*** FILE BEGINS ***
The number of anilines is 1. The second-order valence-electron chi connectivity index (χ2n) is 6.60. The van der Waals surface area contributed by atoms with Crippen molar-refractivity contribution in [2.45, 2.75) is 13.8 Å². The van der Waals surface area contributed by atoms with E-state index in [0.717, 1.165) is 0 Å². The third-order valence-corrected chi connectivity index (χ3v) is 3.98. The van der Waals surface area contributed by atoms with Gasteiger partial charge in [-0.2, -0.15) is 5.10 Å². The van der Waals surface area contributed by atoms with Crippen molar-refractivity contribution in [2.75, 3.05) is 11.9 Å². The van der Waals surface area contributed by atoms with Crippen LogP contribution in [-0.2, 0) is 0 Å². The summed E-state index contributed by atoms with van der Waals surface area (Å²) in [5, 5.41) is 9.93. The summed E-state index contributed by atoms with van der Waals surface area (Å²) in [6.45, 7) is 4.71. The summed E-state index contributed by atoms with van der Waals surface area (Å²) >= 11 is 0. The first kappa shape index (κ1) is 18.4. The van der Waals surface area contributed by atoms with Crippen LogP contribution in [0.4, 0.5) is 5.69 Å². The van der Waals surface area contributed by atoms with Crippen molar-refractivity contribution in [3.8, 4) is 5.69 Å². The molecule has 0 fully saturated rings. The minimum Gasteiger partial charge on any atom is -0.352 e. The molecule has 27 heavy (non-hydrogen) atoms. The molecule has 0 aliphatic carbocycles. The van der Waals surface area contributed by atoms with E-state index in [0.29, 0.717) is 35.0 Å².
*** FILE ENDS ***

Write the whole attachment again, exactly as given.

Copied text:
The number of anilines is 1. The second-order valence-electron chi connectivity index (χ2n) is 6.60. The van der Waals surface area contributed by atoms with Crippen molar-refractivity contribution in [2.45, 2.75) is 13.8 Å². The van der Waals surface area contributed by atoms with E-state index in [0.717, 1.165) is 0 Å². The third-order valence-corrected chi connectivity index (χ3v) is 3.98. The van der Waals surface area contributed by atoms with Gasteiger partial charge in [-0.2, -0.15) is 5.10 Å². The van der Waals surface area contributed by atoms with Crippen molar-refractivity contribution in [2.75, 3.05) is 11.9 Å². The van der Waals surface area contributed by atoms with Crippen LogP contribution in [-0.2, 0) is 0 Å². The summed E-state index contributed by atoms with van der Waals surface area (Å²) in [5, 5.41) is 9.93. The summed E-state index contributed by atoms with van der Waals surface area (Å²) in [6.45, 7) is 4.71. The summed E-state index contributed by atoms with van der Waals surface area (Å²) >= 11 is 0. The first kappa shape index (κ1) is 18.4. The van der Waals surface area contributed by atoms with Crippen LogP contribution in [0.4, 0.5) is 5.69 Å². The van der Waals surface area contributed by atoms with Crippen molar-refractivity contribution in [3.8, 4) is 5.69 Å². The molecule has 0 fully saturated rings. The minimum Gasteiger partial charge on any atom is -0.352 e. The molecule has 27 heavy (non-hydrogen) atoms. The molecule has 0 aliphatic carbocycles. The van der Waals surface area contributed by atoms with E-state index in [0.29, 0.717) is 35.0 Å².